My thinking was, “These are probably house flippers.” I got my car and I’m driving around these neighborhoods. I noticed something. I’m like, “This is weird. All these houses are new. They were brand new homes. That’s not possible because here, it was an old home and now I’m looking at a new home. That’s crazy.” There were new homes in a neighborhood of old homes. It would be like an old house and then a brand new house. I’m like, “That’s crazy. I am not used to seeing that in California. That’s different.”

I saw a construction site of one of them getting a bill. I saw someone out there. I got out of my car and said, “What is going on? What is this neighborhood? Is this a special neighborhood? I’m confused. I’m from California, not from here.” He is like, “You don’t know? Nashville is the hottest city right now in the United States. We’re knocking on these homes and building as many in one lot that we can fit.”

I was like, “Tell me more about it.” He breaks down all the numbers. He was the general contractor. They call them builders. He was the home builder. I was like, “Break it down. How did the investor find this deal?” He goes, “He found it from this other guy who got deals. He finds these deals and sells them to them.” I was like, “A wholesaler.” He’s like, “Yes, like that.” I was like, “How much did he pay for it?” He’s like, “He paid $75,000 for the slot.”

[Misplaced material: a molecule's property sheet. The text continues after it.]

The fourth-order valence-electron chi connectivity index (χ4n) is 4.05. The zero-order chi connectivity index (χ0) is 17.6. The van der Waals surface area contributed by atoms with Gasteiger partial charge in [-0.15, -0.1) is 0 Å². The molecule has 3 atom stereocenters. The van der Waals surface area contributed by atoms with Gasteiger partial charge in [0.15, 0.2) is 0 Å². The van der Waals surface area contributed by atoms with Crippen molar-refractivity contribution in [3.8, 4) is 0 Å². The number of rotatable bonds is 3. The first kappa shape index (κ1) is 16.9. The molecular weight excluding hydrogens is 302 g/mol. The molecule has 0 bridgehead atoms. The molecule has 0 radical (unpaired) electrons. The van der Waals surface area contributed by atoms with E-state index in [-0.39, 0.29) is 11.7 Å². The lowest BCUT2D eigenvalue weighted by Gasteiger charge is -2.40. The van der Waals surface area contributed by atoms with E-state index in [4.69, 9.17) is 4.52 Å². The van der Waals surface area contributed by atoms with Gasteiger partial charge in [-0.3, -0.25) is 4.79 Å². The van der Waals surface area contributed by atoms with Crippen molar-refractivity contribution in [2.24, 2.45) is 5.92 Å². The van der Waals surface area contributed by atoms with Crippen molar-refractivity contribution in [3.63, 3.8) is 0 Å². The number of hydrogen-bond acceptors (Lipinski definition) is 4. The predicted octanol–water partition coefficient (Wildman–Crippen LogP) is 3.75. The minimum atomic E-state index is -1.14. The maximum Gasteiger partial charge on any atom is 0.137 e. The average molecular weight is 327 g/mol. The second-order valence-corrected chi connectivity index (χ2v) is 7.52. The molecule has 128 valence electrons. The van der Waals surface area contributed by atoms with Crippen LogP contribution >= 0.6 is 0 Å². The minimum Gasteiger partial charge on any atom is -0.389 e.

I’m like, “How much did it cost to build this thing?” He’s like, “It costs about $100 per square foot but I can get it done a little cheaper.” I’m like, “I’m doing the like math. What’s it going to sell for?” He’s like, “It’s probably going to sell for $365,000.” I’m like, “That’s it?” He’s like, “Yes.” He drove me around like I’m following him for a whole day. I spent like two hours with this guy. He drove me to all the construction projects that he was doing for these different developers. At the end of the day, I said, “Find me a deal and we’re going to build a house together.”